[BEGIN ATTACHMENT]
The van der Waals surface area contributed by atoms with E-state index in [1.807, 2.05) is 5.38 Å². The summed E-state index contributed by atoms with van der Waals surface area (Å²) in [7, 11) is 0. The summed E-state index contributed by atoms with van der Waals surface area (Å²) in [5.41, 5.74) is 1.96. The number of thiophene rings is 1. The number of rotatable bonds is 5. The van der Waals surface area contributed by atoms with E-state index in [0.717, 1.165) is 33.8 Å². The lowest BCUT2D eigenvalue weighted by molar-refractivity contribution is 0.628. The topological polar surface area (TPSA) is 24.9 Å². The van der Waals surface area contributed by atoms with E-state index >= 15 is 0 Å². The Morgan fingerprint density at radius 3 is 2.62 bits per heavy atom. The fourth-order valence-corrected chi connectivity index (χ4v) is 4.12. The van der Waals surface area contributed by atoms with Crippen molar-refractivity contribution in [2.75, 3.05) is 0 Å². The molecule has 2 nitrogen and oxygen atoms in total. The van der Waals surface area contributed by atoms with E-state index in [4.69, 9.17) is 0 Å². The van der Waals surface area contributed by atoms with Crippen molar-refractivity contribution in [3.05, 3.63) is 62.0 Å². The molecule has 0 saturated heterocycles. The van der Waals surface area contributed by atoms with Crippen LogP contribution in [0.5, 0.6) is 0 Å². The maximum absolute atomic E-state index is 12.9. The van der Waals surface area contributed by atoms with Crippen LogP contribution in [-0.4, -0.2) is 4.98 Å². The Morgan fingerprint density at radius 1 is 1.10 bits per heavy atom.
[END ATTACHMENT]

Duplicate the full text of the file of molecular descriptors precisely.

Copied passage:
The van der Waals surface area contributed by atoms with E-state index in [1.807, 2.05) is 5.38 Å². The summed E-state index contributed by atoms with van der Waals surface area (Å²) in [7, 11) is 0. The summed E-state index contributed by atoms with van der Waals surface area (Å²) in [5.41, 5.74) is 1.96. The number of thiophene rings is 1. The number of rotatable bonds is 5. The van der Waals surface area contributed by atoms with E-state index in [0.717, 1.165) is 33.8 Å². The lowest BCUT2D eigenvalue weighted by molar-refractivity contribution is 0.628. The topological polar surface area (TPSA) is 24.9 Å². The van der Waals surface area contributed by atoms with E-state index >= 15 is 0 Å². The Morgan fingerprint density at radius 3 is 2.62 bits per heavy atom. The fourth-order valence-corrected chi connectivity index (χ4v) is 4.12. The van der Waals surface area contributed by atoms with Crippen molar-refractivity contribution in [2.75, 3.05) is 0 Å². The molecule has 2 nitrogen and oxygen atoms in total. The van der Waals surface area contributed by atoms with E-state index in [4.69, 9.17) is 0 Å². The van der Waals surface area contributed by atoms with Crippen molar-refractivity contribution in [3.05, 3.63) is 62.0 Å². The molecule has 0 saturated heterocycles. The van der Waals surface area contributed by atoms with Crippen LogP contribution in [0.5, 0.6) is 0 Å². The maximum absolute atomic E-state index is 12.9. The van der Waals surface area contributed by atoms with Crippen LogP contribution in [-0.4, -0.2) is 4.98 Å². The Morgan fingerprint density at radius 1 is 1.10 bits per heavy atom.